Sleep Better at Night With Answers to Your Top Questions on Virginia Brain Injury Claims

Experiencing something as traumatic as an accident in Chesterfield County can leave your head spinning with questions and uncertainty. Get the answers you need fast in this FAQ series from Richmond brain injury attorney Kevin Mottley.

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  • What are my options if I was in a car accident with an uninsured driver?

    Uninsured drivers leave you with few options.Unlike many other states, it is actually legal to drive without auto insurance in Virginia as long as a yearly uninsured driver fee is paid to the Department of Motor Vehicles. The simple truth is that there are people on the road without insurance, whether they have paid that fee or not, and eventually some of those people will get into accidents. Even if you’ve done the responsible thing and bought insurance, you may end up with a hefty pile of bills after an accident with an uninsured driver.

    What to Do When You Are Injured by a Driver Without Insurance

    This all-too-common scenario can be especially devastating if you require a lengthy recovery period where you can’t work, which is why you want a personal injury lawyer working on your behalf. Even if you have excellent auto insurance, your policy is unlikely to make a dent in the costs of emergency room visits, physical therapy, or long-term absence from employment. 

    When dealing with an uninsured driver, your options are unfortunately limited. A skilled personal injury attorney can help you make the best of a bad situation in one of these three main ways:

    • File an uninsured motorist claim against your insurance company. Many insurance plans include an uninsured and underinsured motorist coverage clause. You need to specifically file a claim to seek compensation through this type of coverage, and the amount is typically capped. Check with your insurance carrier to see if you have this coverage and if the covered amount can be increased before an accident occurs. 
    • Seek compensation from the uninsured driver’s assets. While you may want to go after the negligent driver who caused your accident, this is often the least useful option. A driver without insurance likely doesn’t have the personal assets required to cover your medical bills or loss of wages.
    • Look for other liable parties to hold accountable. In some circumstances, a different party beside the driver may have been at fault for your injury. For instance, a construction crew or city government may have behaved negligently and created unsafe road conditions, or an auto manufacturer may be responsible if they released a faulty part that caused the crash.

    Regardless of which option is best for you, an attorney can also handle communication with your insurance company. Hiring an experienced personal injury lawyer shows you intend to pursue compensation to the fullest extent of the law, which makes both insurance carriers and negligent drivers more likely to settle.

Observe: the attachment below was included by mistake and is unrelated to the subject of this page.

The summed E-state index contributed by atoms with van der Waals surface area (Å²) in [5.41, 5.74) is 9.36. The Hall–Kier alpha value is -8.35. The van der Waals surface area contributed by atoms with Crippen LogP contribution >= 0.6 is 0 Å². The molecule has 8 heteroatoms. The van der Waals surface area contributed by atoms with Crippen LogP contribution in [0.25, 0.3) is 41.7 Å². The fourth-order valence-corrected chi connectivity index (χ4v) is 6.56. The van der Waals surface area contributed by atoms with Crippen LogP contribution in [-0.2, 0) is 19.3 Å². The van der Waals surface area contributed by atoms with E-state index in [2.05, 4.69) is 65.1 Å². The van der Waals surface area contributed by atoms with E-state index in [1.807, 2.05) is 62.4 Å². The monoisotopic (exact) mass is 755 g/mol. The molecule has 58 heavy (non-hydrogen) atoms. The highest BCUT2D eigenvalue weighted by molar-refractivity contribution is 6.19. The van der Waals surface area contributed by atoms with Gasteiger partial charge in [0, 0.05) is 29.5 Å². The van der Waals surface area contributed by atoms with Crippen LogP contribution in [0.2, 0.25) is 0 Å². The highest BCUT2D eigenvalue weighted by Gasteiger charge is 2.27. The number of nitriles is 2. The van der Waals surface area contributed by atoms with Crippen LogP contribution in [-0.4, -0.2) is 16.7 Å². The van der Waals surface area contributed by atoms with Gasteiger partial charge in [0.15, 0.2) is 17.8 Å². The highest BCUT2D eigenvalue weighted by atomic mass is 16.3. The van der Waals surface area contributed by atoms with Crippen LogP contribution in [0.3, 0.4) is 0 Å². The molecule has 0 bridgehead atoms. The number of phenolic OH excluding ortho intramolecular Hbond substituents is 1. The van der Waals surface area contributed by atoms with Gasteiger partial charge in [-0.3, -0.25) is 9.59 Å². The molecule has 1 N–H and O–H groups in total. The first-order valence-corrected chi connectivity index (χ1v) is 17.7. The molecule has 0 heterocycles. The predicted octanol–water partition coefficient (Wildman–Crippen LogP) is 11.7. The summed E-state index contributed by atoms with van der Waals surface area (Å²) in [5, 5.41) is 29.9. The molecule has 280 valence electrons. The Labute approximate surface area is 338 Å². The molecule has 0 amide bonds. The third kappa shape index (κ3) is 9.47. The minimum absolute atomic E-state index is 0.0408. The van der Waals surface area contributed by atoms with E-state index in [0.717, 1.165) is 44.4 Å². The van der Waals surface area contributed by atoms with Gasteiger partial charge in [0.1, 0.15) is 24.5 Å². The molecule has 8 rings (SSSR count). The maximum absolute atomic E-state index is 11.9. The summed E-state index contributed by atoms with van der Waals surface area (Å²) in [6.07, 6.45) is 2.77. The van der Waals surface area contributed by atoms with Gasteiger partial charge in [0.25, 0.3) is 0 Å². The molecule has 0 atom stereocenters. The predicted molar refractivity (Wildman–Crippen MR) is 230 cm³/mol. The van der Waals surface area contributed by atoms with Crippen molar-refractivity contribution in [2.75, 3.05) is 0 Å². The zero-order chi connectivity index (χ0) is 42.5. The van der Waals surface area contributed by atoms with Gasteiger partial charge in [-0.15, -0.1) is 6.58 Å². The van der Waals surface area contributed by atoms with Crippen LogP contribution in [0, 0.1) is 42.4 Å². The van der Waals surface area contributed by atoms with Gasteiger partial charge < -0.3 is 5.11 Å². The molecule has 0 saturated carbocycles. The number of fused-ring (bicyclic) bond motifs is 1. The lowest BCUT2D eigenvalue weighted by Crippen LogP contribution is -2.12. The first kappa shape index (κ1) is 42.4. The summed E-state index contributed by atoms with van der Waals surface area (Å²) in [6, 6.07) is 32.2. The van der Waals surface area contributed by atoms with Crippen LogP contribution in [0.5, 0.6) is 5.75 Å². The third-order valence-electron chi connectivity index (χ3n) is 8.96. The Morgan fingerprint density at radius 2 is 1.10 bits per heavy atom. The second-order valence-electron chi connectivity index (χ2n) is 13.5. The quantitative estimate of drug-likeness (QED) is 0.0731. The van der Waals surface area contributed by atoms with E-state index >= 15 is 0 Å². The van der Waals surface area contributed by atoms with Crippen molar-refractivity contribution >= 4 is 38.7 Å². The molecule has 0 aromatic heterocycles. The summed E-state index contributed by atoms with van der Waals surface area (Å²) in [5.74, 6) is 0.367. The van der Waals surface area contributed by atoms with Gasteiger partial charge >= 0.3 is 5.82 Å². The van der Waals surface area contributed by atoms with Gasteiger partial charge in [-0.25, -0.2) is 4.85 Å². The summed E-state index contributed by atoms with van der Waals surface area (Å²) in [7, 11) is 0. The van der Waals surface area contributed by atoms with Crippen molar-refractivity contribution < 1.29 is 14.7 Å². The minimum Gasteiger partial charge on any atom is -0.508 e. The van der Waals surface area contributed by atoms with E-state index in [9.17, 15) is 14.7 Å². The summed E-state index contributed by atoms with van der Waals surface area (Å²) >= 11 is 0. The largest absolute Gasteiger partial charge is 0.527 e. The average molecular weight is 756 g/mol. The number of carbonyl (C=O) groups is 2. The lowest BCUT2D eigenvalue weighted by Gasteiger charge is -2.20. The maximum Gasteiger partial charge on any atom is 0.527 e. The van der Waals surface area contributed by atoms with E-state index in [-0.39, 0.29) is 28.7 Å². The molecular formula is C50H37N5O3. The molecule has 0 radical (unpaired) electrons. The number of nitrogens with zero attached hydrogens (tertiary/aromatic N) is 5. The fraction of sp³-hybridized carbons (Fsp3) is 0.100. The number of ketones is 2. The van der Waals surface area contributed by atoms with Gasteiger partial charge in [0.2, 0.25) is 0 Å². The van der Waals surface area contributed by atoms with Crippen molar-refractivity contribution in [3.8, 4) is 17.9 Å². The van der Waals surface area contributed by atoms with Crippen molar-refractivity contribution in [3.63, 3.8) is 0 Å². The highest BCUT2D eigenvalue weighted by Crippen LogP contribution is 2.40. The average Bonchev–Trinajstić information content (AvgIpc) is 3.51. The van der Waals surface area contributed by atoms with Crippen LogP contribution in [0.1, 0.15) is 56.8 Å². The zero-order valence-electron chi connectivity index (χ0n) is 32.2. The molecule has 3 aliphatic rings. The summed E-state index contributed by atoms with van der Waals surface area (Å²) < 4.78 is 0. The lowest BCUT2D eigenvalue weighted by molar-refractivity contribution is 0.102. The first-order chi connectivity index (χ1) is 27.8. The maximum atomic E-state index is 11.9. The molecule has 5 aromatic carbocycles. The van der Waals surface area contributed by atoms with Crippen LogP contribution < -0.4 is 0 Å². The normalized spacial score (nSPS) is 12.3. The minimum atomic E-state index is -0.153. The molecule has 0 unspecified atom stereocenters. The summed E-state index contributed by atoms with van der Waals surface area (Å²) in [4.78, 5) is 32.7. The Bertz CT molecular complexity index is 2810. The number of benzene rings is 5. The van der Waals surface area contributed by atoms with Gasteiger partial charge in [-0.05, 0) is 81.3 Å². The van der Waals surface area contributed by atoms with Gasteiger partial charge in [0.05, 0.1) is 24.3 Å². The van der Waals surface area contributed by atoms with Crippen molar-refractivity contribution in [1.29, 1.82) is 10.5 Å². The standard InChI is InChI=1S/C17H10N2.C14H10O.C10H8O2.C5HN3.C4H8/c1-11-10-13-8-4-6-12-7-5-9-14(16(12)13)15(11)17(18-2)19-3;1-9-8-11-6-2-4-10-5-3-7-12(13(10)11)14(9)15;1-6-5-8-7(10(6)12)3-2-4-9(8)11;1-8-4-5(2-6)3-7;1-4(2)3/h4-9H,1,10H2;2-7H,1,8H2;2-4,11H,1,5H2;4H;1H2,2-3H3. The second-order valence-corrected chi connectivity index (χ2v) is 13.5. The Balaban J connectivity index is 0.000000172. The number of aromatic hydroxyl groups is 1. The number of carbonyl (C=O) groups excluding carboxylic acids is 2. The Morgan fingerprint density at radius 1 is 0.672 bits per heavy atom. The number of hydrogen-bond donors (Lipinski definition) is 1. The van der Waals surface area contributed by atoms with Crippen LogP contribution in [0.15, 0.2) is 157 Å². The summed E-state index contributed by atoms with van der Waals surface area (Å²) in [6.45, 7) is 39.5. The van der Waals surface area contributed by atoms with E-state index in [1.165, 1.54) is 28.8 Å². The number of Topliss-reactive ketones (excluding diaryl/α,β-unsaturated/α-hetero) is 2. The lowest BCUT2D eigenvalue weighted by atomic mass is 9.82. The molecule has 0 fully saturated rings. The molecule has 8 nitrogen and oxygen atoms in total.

Get the Help You Need After a Virginia Uninsured Driver Accident

    You aren’t out of options if you were hurt by an uninsured driver. Set up a consultation with The Mottley Law Firm today to discuss your case and find out if we can help you seek compensation for your auto accident near Richmond, VA


  • What is a cerebral laceration?

    Cerebral lacerations are serious injuries.Despite its importance to the human body, your brain is a fragile organ. Any number of common injuries may lead to a cerebral laceration. These lacerations might result in mild to severe cognitive impairment causing monetary setbacks that go far beyond medical bills, as you may no longer be able to work after a head injury. It’s important to know the signs and symptoms of lacerations so you can seek proper treatment and find an attorney to help you recover monetary damages.

    How Cerebral Lacerations Occur

    A laceration is an actual tearing of brain tissue, rather than a simple contusion or bruise. Any of these accidents can lead to cerebral lacerations:

    • Slip and fall
    • Vehicle crash
    • Workplace accident caused by your employer’s negligence
    • Direct violence

    The cut itself occurs when a sharp blow to the head causes the skull to fracture and pierce the brain, or when the brain strikes a ridge on the skull. Lacerations can still occur without any actual penetration or fracturing of the skull, however. Tearing may take place if the brain quickly and violently twists and moves inside the head during an accident.

    While the laceration itself is dangerous and may create life-long medical issues, it can also lead to devastating secondary effects. In particular, the laceration may cause swelling in the brain due to bleeding.

    What to Do After a Cerebral Laceration

    Cerebral tears can occur even if you don’t lose consciousness or suffer any immediate cognitive difficulties after the accident. Because of the potential for serious health problems, it is important to see a doctor after any head injury to determine if a laceration has occurred. Cerebral laceration treatment may require an extended hospital stay so you can be monitored for swelling, ensure your brain is receiving enough oxygen, and manage pain.

    A doctor visit also establishes a paper trail on your injury so an insurance carrier or at-fault party can’t claim the damage to your brain occurred in a previous incident. If someone else caused your cerebral tear, you should contact an experienced attorney focused on traumatic brain injury cases to determine who is legally at fault for your injury and seek compensation.

    Did You Suffer a Traumatic Brain Injury in an Accident?